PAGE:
Episode two of this season’s Insecure, “Familiar-Like,” will probably go down as the last (Issa Rae)-and-Daniel (Y’Lan Noel)-only episode: Molly and company are nowhere to be found, though the funniest scene involves Natasha Rothwell’s Kelli managing Issa’s floundering credit situation.
The episode is clearly designed to create more tension regarding Issa and Daniel’s will-they-or-won’t-they dance, which might justifiably aggravate those of us who were hoping for a resolution to their storyline a couple seasons ago. At any rate, here are five takeaways from “Familiar-Like”:
1. Sometimes, you need to keep your mouth closed when white folks are working things out
I’m sure quite a few Black professionals find themselves in the unenviable situation of having to be in the room when their non-Black colleagues work through racially sensitive shit that you already knew about. In this case, Issa’s boss Joanne (Catherine Curtin) is discovering just how out of pocket her “We Got Y’all” logo is. Issa’s colleagues explain it to Joanne while Issa remains quiet in the cut, before one colleague says what everyone else in the room (and watching the show) is thinking: Go with what Issa has to say. Of course, Issa couldn’t express the concerns first, because then she’d be the nagging Black woman.
2. If you really like someone else, the person you’re actually with can remind you very quickly
By the episode’s conclusion, we’re meant to recognize that Daniel has deeper, unresolved feelings for Issa, which frames his conversation with his girl (jumpoff? HomieLoverFriend?) Vanessa (Candice Ramirez) in a better context. As Vanessa (over)excitedly reads gossip from her phone, she makes a comment about the (presumably) fake couple Lonzo Ball and Alexandra Shipp: “I love light-skinned love.” Daniel gives us his best “thiiiiiis chick right here” face; it’s not until you finish the episode that you know he’s likely thinking, “Issa wouldn’t be on this dumb shit.”
3. Your whole existence is forfeit if you’re crashing at someone’s crib for free
Issa had to eat every crumb of humble pie by asking Daniel for extra time at his place, only to get a diminished counter offer from him. There are few things more humiliating than being in a situation in which you’re technically homeless, but you have to lean on people who care about you to stay afloat (I still think the way Issa went about it is ridiculous, but whatever). I have two living parents who love me, but I’d still feel like the patron saint of failures if ever I had to ask to live with them. Issa’s situation made me want to wake up earlier the following Monday and work a little harder so as not to go broke.
4. Talent doesn’t get it in the music game? You don’t say…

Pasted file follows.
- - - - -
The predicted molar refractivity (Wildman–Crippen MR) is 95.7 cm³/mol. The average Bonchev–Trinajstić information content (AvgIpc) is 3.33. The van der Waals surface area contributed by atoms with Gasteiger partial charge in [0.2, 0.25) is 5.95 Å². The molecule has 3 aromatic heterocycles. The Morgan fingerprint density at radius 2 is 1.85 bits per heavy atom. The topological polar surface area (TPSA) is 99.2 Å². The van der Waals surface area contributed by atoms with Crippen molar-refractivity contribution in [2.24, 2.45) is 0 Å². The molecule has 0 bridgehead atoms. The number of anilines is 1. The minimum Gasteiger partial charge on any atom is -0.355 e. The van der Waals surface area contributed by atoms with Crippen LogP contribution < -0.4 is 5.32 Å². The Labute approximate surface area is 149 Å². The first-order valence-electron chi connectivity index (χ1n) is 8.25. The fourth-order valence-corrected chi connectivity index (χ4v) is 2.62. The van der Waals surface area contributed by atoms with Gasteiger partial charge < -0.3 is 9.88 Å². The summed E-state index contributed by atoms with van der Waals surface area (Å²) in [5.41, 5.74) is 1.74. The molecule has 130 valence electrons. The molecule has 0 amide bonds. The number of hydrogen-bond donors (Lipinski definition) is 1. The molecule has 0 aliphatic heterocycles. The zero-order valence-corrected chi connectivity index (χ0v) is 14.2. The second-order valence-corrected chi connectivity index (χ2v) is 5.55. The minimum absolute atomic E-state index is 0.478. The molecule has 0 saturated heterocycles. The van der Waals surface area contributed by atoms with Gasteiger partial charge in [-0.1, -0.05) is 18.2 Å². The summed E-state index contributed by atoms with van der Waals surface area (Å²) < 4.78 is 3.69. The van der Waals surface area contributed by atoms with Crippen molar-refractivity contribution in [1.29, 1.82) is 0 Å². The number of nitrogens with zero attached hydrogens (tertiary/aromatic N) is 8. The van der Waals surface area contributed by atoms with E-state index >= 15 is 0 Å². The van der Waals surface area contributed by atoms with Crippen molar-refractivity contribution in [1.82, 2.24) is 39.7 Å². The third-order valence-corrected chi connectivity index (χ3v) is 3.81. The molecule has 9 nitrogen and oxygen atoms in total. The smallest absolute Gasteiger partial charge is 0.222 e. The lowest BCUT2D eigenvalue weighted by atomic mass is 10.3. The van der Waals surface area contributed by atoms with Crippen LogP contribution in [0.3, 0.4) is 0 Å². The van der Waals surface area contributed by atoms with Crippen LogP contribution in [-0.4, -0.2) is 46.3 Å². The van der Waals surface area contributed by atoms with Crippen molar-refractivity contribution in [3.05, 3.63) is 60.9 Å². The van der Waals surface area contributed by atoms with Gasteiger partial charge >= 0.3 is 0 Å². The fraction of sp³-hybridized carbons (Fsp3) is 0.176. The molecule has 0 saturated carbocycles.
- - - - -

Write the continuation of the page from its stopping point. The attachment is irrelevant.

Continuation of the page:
Daniel displayed more vulnerability that he has in the history of the show, opening up to Issa that he feels a way that his former music protégé Khalil is going places musically with what he considers an inferior product (“I got good, Khalil got famous”). It’s a water-is-wet, sky-is-blue revelation that merits a reminder from time to time. All you really need to do is look at the number of face-tatted “Lils” on the Billboard Hot 100 at any given moment to know that Daniel might have this frustration forever if he chooses not to sell out.
5. Stay away from the club if you’re over 30
This may be more of a personal take considering I was summoned to a club I wanted no parts of after midnight this weekend by a friend visiting from out of town and wound up in a damn line full of people a smooth decade younger than me as power-tripping bouncers power tripped. But as Issa and Daniel had to endure all the attendant club hijinks in order to bump elbows with a bunch of skinny-jeans-rocking, triplicate-flow-loving kids and n—-s with braces that match their money, it felt like they were too old to be there. Noel celebrated his 30th birthday the night the episode aired, but he carries himself like he’s too old for this club shit. Of course, the show wouldn’t be as interesting if they were in at 9:30 and kicked back with a glass of Chardonnay and HBO GO.
Dustin J. Seibert is a native Detroiter living in Chicago. Miraculously, people have paid him to be aggressively light-skinned via a computer keyboard for nearly two decades. He loves his own mama slightly more than he loves music and exercises every day only so his French fry intake doesn’t catch up to him. Find him at his own site, wafflecolored.com.
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